Tom: Mom, your car is blocking mine and I need to get to work.

Pop: “Mea culpa,” Tom. I parked it there.

Tom: “Mea” what?

Pop: “Mea culpa.” That’s Latin for “my fault.” Been ingrained in my mind from my days as an altar boy.

Patty: Wow! I can barely remember the Mass in Latin. Why did we change to English?

The Bridges, a column about the fictional Bridges family, is written by Father John J. Ames, deputy secretary for the Office for Catechetical Formation for the Archdiocese of Philadelphia.

I remember joining with my sisters in planning our parents’ 50th wedding anniversary. It was a great time. I had the privilege of celebrating the anniversary Mass and delivering the homily. The reception was elegant. The restaurant … beautifully decorated. The food … delicious. Music played.

The room was illuminated with the faces of relatives and friends who had a part in my parents’ journey of life. Stories were shared, moments were re-lived. Toasts were offered for the 50 past years, and others were offered for 50 more. That day was a magnificent blessing from God.

Oct. 11, 2012 marked the 50th anniversary of the opening of the Second Vatican Council. (Do you know how many Ecumenical Councils have been held?) Bishops from all over the world met in Vatican City for three different sessions which concluded on Dec. 8, 1965.

To commemorate the Council, Pope Benedict has proclaimed a “Year of Faith” (Oct. 11, 2012 to Nov. 24, 2013). Anniversaries invite reflection on the past and hope for the future. That, in fact, was what the Second Vatican Council itself sought to do. The Council undertook to make the Church a more authentic witness in the world by searching back and seeking forward.

Anyone who has ever painted knows that over time the layers can become quite thick. Eventually, the paint needs to be sanded and buffed to recover the original luster of the surface. Similarly, Jesus and his teachings are the foundation of the Church. The Church is the instrument for communicating Jesus and his teachings to the world.

By 1962, nearly 2000 years had passed since Jesus actually walked the earth. The Bishops saw the need to recover the original beauty and luster of his person and teachings. They wanted to make sure that layers of time had not dimmed the light of his truth.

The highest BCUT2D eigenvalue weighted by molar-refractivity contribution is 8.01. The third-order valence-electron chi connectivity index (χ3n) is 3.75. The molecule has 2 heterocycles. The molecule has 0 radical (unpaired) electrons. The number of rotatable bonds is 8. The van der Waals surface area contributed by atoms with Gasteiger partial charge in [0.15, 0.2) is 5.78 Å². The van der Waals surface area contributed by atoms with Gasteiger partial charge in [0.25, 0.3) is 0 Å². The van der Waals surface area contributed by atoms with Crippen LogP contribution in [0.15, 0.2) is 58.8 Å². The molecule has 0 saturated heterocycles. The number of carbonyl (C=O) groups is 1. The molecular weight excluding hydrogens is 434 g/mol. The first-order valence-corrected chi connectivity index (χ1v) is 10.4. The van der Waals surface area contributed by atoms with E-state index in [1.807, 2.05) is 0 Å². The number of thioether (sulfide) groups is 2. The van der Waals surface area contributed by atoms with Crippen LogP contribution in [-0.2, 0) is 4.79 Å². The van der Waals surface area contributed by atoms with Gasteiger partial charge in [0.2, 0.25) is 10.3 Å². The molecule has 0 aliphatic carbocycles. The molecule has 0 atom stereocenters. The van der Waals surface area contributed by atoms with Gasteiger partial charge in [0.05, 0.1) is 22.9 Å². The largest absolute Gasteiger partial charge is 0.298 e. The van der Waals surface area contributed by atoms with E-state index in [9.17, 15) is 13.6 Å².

“Resourcement” is a term that means, “return to the sources.”


By returning to the source, to Jesus, we discover more clearly our identity as his disciples and as a Church. The Council Fathers encouraged returning to the Sacred Scriptures and the writings of early Church fathers. Rooting Church teaching more clearly in these texts assures that Jesus’ teachings remain as clear, vibrant and meaningful today as they were originally.

The Council also encouraged the Church to look forward. For more than 400 years, the Catholic Church had been somewhat defensive in response to the Protestant Reformation. Popes and bishops understandably sought to protect Catholics from error, confusion and heresy. As a result, the Church had, in some ways, closed itself off to the secular world. Invisible walls were erected that hindered dialogue between the Church and those outside the Church.

“Aggiornamento” means “Bringing up to date.” It refers to a spirit of change and open-mindedness. Pope John XXIII, who convoked the Second Vatican Council, wanted the Church to interact with the culture and uncover for the world how God is present everywhere. He invited more open dialogue with those who did not consider themselves to be Catholic. He desired to update the Church and its teachings so that it would be more effective in presenting Jesus to the world.

Most people, like Patty Bridges, do not remember when Mass was celebrated in Latin. Many older people may be surprised to learn the Mass was not originally celebrated in Latin. As a result of Vatican Council II, changes were made in the Mass and many other areas of Church life.

Hopefully, these changes, guided by the Holy Spirit, help the Church grow more and more to be the people of God. The “Year of Faith” is a terrific opportunity for all of us to learn more about this Ecumenical Council (there have been 21) and the impact it has had on the Church.